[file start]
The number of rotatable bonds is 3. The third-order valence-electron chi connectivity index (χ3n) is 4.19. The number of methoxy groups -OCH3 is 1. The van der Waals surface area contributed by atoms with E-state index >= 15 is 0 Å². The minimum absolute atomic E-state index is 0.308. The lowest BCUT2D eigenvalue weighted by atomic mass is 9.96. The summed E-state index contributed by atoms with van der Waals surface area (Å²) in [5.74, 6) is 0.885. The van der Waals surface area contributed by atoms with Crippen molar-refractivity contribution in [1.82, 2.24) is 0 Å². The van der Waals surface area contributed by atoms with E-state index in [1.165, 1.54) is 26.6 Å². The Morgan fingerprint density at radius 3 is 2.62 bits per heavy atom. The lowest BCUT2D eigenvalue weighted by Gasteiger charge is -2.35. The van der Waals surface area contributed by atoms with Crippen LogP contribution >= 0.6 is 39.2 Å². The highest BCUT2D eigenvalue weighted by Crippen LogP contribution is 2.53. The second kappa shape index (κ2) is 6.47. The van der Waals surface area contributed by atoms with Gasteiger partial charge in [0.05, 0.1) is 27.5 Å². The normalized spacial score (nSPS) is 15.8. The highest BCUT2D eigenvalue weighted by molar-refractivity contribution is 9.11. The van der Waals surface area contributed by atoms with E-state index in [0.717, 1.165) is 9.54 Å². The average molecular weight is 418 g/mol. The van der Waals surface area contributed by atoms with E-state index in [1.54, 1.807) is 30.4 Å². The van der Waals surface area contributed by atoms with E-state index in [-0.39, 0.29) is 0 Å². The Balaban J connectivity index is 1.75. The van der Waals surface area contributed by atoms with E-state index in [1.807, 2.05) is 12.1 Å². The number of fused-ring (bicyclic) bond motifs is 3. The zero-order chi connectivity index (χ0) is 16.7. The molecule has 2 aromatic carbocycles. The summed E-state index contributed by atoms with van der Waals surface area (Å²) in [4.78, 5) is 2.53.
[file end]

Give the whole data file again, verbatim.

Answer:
The number of rotatable bonds is 3. The third-order valence-electron chi connectivity index (χ3n) is 4.19. The number of methoxy groups -OCH3 is 1. The van der Waals surface area contributed by atoms with E-state index >= 15 is 0 Å². The minimum absolute atomic E-state index is 0.308. The lowest BCUT2D eigenvalue weighted by atomic mass is 9.96. The summed E-state index contributed by atoms with van der Waals surface area (Å²) in [5.74, 6) is 0.885. The van der Waals surface area contributed by atoms with Crippen molar-refractivity contribution in [1.82, 2.24) is 0 Å². The van der Waals surface area contributed by atoms with E-state index in [1.165, 1.54) is 26.6 Å². The Morgan fingerprint density at radius 3 is 2.62 bits per heavy atom. The lowest BCUT2D eigenvalue weighted by Gasteiger charge is -2.35. The van der Waals surface area contributed by atoms with Crippen LogP contribution >= 0.6 is 39.2 Å². The highest BCUT2D eigenvalue weighted by Crippen LogP contribution is 2.53. The second kappa shape index (κ2) is 6.47. The van der Waals surface area contributed by atoms with Gasteiger partial charge in [0.05, 0.1) is 27.5 Å². The normalized spacial score (nSPS) is 15.8. The highest BCUT2D eigenvalue weighted by molar-refractivity contribution is 9.11. The van der Waals surface area contributed by atoms with E-state index in [0.717, 1.165) is 9.54 Å². The average molecular weight is 418 g/mol. The van der Waals surface area contributed by atoms with E-state index in [1.54, 1.807) is 30.4 Å². The van der Waals surface area contributed by atoms with E-state index in [-0.39, 0.29) is 0 Å². The Balaban J connectivity index is 1.75. The van der Waals surface area contributed by atoms with E-state index in [1.807, 2.05) is 12.1 Å². The number of fused-ring (bicyclic) bond motifs is 3. The zero-order chi connectivity index (χ0) is 16.7. The molecule has 2 aromatic carbocycles. The summed E-state index contributed by atoms with van der Waals surface area (Å²) in [4.78, 5) is 2.53.